Tag Archives: 18th Divisional HQ

More Trouble in the Works

By Sears Eldredge

On the 30th, Wilkinson attended an important “Director’s Meeting” at 18 Div. H.Q.  . . .

. . . to go into the whole question of entertainment, and the hospital and our Theatre arrangements. There was quite a lot to go into, as all the people who have come up from Singapore have got either complete shows or parts of them and we now have 5 small Theatres in the area producing unit shows.[1] The idea now is to finish building the 18th Div. Theatre so that Variety Road shows can be performed there, and select the best turns for more polished shows at the Palladium.[i]            

It was also disclosed at the meeting that the Japanese had confirmed that all the meat available in cold storage on the island had run out.[ii] This was not good news. The substitute would be fish.


[1] These are just in the 18th Division Area.


[i] Wilkinson. Diary. 30 Dec. ’42.

[ii] Wilkinson. Diary. 30 Dec. ’42.

Note that all the documents in this series of blogs reside in Sears A. Eldredge Archive in the De Witt Wallace Library at Macalester College, 1600 Grand Avenue, St. Paul, Minnesota, 55105

Sear’s book, Captive Audiences/Captive Performers: Music and Theatre as Strategies for Survival on the Thailand-Burma Railway 1942-1945, was published by Macalester College in St. Paul, Minnesota in 2014, as an open-access e-book and is available here: http://digitalcommons.macalester.edu/thdabooks/22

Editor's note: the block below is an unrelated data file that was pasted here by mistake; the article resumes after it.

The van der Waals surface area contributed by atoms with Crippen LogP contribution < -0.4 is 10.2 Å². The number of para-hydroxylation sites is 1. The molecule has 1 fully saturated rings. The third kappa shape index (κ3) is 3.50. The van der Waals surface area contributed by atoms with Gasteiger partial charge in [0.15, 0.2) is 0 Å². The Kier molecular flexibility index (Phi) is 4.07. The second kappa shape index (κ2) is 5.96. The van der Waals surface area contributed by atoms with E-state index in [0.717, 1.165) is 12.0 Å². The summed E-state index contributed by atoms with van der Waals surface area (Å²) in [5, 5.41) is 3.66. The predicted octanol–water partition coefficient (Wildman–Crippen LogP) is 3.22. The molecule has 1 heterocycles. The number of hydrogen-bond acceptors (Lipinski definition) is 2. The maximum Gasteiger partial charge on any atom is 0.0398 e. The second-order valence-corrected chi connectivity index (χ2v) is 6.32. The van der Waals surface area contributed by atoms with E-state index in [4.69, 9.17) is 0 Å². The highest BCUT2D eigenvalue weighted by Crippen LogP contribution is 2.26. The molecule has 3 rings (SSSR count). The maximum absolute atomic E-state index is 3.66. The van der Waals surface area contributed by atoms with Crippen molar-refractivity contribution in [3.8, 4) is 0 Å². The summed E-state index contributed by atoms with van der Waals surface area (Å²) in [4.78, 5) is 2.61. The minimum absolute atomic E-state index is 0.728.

Christmas Pantomimes

By Sears Eldredge

In the 18th Div. HQ Area, another new open-air theatre, dubbed The Hippodrome, opened with the pantomime, Jack and the Beanstalk, produced by one of the returned Singapore Working Parties.

Program cover for Jack and the Beanstalk. Desmond Bettany.
Courtesy of the Bettany Family.

In the Selarang Area, the A.I.F. Concert Party opened their Christmas pantomime, Cinderella.

Many pantos, like Jack and the Beanstalk, are about a young hero on a quest; others, like Cinderella, had a young female who needed rescuing from her desperate plight (in the A.I.F.’s case, Cinderella was an ex-Navy Sick Berth Attendant).[i]

During the beginning of Cinderella’s run, someone had the brilliant idea of trying to tour the panto to Changi Gaol to entertain the European children incarcerated there. Permission from the Japanese was sought and granted. But while they were in the process of transporting their costumes, props, etc., to the Gaol, the Japanese changed their minds and permission was denied. The toys made by the POWs, however, were delivered to the children for Christmas as promised.[ii] 


[i] Parkin, 19.

[ii] Boyle, 52.

Note that all the documents in this series of blogs reside in Sears A. Eldredge Archive in the De Witt Wallace Library at Macalester College, 1600 Grand Avenue, St. Paul, Minnesota, 55105

Sear’s book, Captive Audiences/Captive Performers: Music and Theatre as Strategies for Survival on the Thailand-Burma Railway 1942-1945, was published by Macalester College in St. Paul, Minnesota in 2014, as an open-access e-book and is available here: http://digitalcommons.macalester.edu/thdabooks/22